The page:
Talk:Two Wrongs Can Make a Right (and Are Difficult to Fix)

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Revision as of 14:44, 4 February 2009 by Kevlin (Talk | contribs)
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Is it really so easy to get two wrongs? IMHO it requires either the same person applying the same assumption in multiple places (violating DRY?) or people adapting to problems by creating workarounds.

E.g. with unit tests it is mostly stated that in the most cases a double wrong as well as a single wrong are easily found by the test because it's unlikely to have the same error both in the test and the code. --Michael Hunger 17:25, 26 January 2009 (PST)

Getting two wrongs is easy for precisely these reasons! Yes, people violate DRY all the time and make the same assumption in multiple places, and a lot of people spend time adapting to problems by creating workarounds. This is more normal in software development than not. Which is precisely why it is one of those things that programmers should know.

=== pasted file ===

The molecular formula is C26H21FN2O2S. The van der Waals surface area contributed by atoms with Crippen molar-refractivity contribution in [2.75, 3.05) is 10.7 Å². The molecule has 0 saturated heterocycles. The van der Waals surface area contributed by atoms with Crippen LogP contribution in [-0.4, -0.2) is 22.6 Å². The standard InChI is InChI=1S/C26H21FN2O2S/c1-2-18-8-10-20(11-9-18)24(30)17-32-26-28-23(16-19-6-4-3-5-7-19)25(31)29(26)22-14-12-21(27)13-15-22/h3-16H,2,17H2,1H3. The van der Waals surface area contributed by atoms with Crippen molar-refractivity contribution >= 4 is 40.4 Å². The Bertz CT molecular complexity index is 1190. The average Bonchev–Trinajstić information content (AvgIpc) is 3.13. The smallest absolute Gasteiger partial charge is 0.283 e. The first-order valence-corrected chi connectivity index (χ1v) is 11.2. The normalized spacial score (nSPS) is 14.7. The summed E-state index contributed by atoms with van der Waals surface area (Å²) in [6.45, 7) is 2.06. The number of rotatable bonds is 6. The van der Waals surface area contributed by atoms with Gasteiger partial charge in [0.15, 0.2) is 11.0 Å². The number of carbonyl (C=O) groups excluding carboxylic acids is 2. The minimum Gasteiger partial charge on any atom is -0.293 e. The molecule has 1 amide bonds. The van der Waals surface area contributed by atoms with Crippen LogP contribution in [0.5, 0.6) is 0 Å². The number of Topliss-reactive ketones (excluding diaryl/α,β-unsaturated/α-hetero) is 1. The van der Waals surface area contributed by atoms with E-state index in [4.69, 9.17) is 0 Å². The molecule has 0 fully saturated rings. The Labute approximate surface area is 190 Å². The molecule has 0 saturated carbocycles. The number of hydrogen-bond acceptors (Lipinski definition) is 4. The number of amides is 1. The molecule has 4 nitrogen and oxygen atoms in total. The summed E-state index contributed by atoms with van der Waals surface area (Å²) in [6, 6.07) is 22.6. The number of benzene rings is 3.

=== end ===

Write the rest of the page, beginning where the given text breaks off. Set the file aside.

These adaptations and workarounds are one of the challenges for framework/library/API/etc. providers because they are often forced into taking support or break decisions when changing their code. Compatibility for bugs and workarounds is a perennial challenge for many systems.

As for unit tests, this problem is indeed found in some unit tests that are written after the fact and are written by first inspecting the code to be tested in order to determine what to test, rather than working from an understanding of the intended semantics. One client of mine has a couple of hundred thousand lines of test code that was written by performing white-box inspection. Bugs are now regression tested!

Kevlin Henney

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